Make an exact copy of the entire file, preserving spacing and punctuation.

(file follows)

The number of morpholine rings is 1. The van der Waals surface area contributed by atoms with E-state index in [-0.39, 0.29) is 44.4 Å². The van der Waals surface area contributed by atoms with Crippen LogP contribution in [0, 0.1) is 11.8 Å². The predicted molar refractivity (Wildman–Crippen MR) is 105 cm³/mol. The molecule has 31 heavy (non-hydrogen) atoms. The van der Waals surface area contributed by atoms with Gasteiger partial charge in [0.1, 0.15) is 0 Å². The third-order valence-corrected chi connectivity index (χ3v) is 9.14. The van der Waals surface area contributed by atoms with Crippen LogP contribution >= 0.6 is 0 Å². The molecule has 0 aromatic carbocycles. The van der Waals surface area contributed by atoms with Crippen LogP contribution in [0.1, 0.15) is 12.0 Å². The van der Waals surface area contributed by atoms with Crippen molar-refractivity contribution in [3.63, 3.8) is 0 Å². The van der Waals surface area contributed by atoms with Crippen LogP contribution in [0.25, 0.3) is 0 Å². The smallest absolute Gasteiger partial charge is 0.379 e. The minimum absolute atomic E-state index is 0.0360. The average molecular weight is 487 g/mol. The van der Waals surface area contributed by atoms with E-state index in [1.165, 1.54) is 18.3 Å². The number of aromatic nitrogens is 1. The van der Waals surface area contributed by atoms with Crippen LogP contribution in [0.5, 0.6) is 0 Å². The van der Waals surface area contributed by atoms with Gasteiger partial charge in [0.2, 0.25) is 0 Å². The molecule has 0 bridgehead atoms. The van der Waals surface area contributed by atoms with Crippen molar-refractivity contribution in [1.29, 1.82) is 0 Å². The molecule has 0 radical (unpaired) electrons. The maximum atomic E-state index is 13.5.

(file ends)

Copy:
The number of morpholine rings is 1. The van der Waals surface area contributed by atoms with E-state index in [-0.39, 0.29) is 44.4 Å². The van der Waals surface area contributed by atoms with Crippen LogP contribution in [0, 0.1) is 11.8 Å². The predicted molar refractivity (Wildman–Crippen MR) is 105 cm³/mol. The molecule has 31 heavy (non-hydrogen) atoms. The van der Waals surface area contributed by atoms with Gasteiger partial charge in [0.1, 0.15) is 0 Å². The third-order valence-corrected chi connectivity index (χ3v) is 9.14. The van der Waals surface area contributed by atoms with Crippen LogP contribution >= 0.6 is 0 Å². The molecule has 0 aromatic carbocycles. The van der Waals surface area contributed by atoms with Crippen LogP contribution in [0.1, 0.15) is 12.0 Å². The van der Waals surface area contributed by atoms with Crippen molar-refractivity contribution in [3.63, 3.8) is 0 Å². The van der Waals surface area contributed by atoms with Crippen LogP contribution in [0.25, 0.3) is 0 Å². The smallest absolute Gasteiger partial charge is 0.379 e. The minimum absolute atomic E-state index is 0.0360. The average molecular weight is 487 g/mol. The van der Waals surface area contributed by atoms with E-state index in [1.165, 1.54) is 18.3 Å². The number of aromatic nitrogens is 1. The van der Waals surface area contributed by atoms with Crippen LogP contribution in [0.5, 0.6) is 0 Å². The van der Waals surface area contributed by atoms with Gasteiger partial charge in [0.2, 0.25) is 0 Å². The molecule has 0 bridgehead atoms. The van der Waals surface area contributed by atoms with Crippen molar-refractivity contribution in [1.29, 1.82) is 0 Å². The molecule has 0 radical (unpaired) electrons. The maximum atomic E-state index is 13.5.